by eliminating unnecessary duplication. The more we can reduce the costs of
running the system, the more we can invest to improve readiness and patient
We’ve made great strides these past few months in operationalizing the MHS
transition, but much work remains. As we move forward, I’d like to reaffirm
three key takeaways from this past week to the MHS team.
First, the MHS transition process and change we’ve set out to do are hard.
But this change is also necessary. Since my first day at the Department of
Defense, I have been deeply impressed by the culture of adaptability and
resilience-the United States military lives, breaths, and succeeds by its
ability to accept change, take on a challenge, and accomplish results. While
the MHS embarks on some of the most sweeping changes in 30 years, I am
confident that you will adapt, lead, and successfully execute the next
chapter in our story.
Second, I understand how critical communications will be these next six
months, and I am committed to sharing updates on decisions and plans
regarding the MHS transition as they become available. Communications will
be key to ensuring every level of the MHS understands what changes are
taking place, how they impact the way we do business, and enable feedback
loops to confirm continuity of high-quality care to our patients. My ask to
you is to communicate these messages to your audiences, be they providers,
leaders on installations, or patients.
And third, now through October 1 and beyond, I’d like us all to uphold a few
key priorities that will guide our collective approach. We must never lose
sight of our core mission, which is to support the warfighter and care for
the patient. We must leverage the 702 transition to build and strengthen a
truly integrated and even more effective health care system. And lastly, we
must commit to integration and coordination of our readiness and health care
Thank you for making the MHS a leader in health care and for working every
day to keep improving what we do and how we do it. And thank you for your
patience and perseverance in the months ahead to make this transition
successful. I look forward to working with this talented MHS team to make
these changes real and in doing so, improving the support and health care to
our 9.4 million Service members, retirees, and families who rely on your
efforts every single day.
Acting Assistant Secretary of Defense for Health Affairs
A recent JAMA article was published that discusses transforming the Military Health System (MHS). It can be read for free here:
If you prefer PDF, here it is:
(original article link here)
Patients who use military hospitals and clinics will find it easier to see how their facility is performing thanks to June 28 changes by the Military Health System to its transparency website.
The MHS has put military hospital and clinic quality, safety, and patient satisfaction information online for years, but not always in ways that could be easily found or understood. The recent changes to the site are a good first step to fixing that problem, said Dr. Jill Sterling, co-chair of the MHS Transparency Initiative Group.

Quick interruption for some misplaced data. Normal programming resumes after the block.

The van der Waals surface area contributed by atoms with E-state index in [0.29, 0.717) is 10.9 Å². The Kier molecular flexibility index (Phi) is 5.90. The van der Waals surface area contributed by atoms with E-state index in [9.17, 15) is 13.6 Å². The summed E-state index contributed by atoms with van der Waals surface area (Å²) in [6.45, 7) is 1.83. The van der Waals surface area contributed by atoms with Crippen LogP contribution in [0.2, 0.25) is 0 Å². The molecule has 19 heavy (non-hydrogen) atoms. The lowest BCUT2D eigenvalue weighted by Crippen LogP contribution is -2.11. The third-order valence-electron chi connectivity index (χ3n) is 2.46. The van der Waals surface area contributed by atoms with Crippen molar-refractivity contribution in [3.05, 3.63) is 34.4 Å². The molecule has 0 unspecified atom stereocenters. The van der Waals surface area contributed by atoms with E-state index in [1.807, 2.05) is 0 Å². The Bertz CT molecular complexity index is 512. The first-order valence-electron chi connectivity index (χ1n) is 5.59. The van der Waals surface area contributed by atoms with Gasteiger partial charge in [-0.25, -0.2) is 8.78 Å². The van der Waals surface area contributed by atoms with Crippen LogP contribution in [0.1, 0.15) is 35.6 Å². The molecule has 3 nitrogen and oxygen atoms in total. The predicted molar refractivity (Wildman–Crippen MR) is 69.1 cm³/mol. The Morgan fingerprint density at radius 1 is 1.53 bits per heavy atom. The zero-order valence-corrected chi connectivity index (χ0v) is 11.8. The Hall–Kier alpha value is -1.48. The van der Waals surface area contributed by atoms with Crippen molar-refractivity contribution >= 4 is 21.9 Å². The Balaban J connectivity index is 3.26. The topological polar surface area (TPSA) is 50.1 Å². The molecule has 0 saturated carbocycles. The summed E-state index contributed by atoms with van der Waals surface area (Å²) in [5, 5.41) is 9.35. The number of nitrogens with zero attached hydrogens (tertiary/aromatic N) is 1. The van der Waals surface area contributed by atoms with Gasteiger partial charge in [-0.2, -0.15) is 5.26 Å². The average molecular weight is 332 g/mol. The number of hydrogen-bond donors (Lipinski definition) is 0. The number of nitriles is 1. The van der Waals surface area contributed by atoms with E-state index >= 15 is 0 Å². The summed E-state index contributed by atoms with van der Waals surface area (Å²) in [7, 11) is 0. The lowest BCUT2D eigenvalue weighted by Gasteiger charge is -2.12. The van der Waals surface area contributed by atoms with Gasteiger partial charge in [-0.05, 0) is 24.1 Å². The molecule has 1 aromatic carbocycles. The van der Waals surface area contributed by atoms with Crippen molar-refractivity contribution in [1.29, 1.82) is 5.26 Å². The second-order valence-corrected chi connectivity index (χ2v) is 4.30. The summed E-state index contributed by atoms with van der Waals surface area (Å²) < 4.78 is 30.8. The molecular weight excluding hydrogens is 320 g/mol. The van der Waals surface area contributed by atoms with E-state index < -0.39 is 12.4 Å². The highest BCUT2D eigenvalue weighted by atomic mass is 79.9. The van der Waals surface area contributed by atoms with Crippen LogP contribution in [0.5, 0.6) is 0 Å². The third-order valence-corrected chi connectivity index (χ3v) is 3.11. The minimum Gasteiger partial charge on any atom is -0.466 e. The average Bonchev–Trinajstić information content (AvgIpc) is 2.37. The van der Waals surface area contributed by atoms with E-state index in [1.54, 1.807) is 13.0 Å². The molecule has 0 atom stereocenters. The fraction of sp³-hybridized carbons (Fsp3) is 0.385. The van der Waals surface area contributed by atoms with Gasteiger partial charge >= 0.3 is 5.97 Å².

“We put all of our public data on health.mil after the Secretary of Defense review in 2014, and added additional measures when Congress passed the Fiscal Year 2016 National Defense Authorization Act,” said Sterling. “Making so much information public from so many sources as fast as we did meant there wasn’t much time to design with the user in mind. The site wasn’t very easy to use.”
The website improvements include:
- Each military hospital and clinic now has a landing page where patients can see all the data in one place. In the past, patients had to download multiple spreadsheets and search for their facility.
- Users can find a U.S. hospital or clinic by ZIP code search. Users can find any hospital or clinic that reports data, including those overseas, through a name search.
- Users can compare up to three nearby hospitals or clinics on one custom report.
- MHS data managers now have a flexible system that lets them update performance measures. They can also add new measures and remove old ones that are no longer used. In the past, adding a new measure could take months. Now MHS can make most changes in days or weeks.
“We think the improvements we just made are a good step forward. However, it is just one step forward. We still have work to do, and we’re looking for feedback from users to improve how we share that data,” said Sterling.
The new site includes a random sample survey of users to help the MHS get feedback from patients. The site also includes a way for users to send feedback by email. MHS plans to have volunteers perform user testing at several military hospitals and clinics. This will ensure patients have a say in future improvements.
Users can visit the site directly, or go to the main landing page of the health.mil website and click a link to the MHS Transparency pages. Individual military hospital and clinic websites will also link to the transparency site from their webpages.
Here is a link to another summary of comments made by VADM Raquel Bono, Director of the Defense Health Agency, about the future of the Military Health System: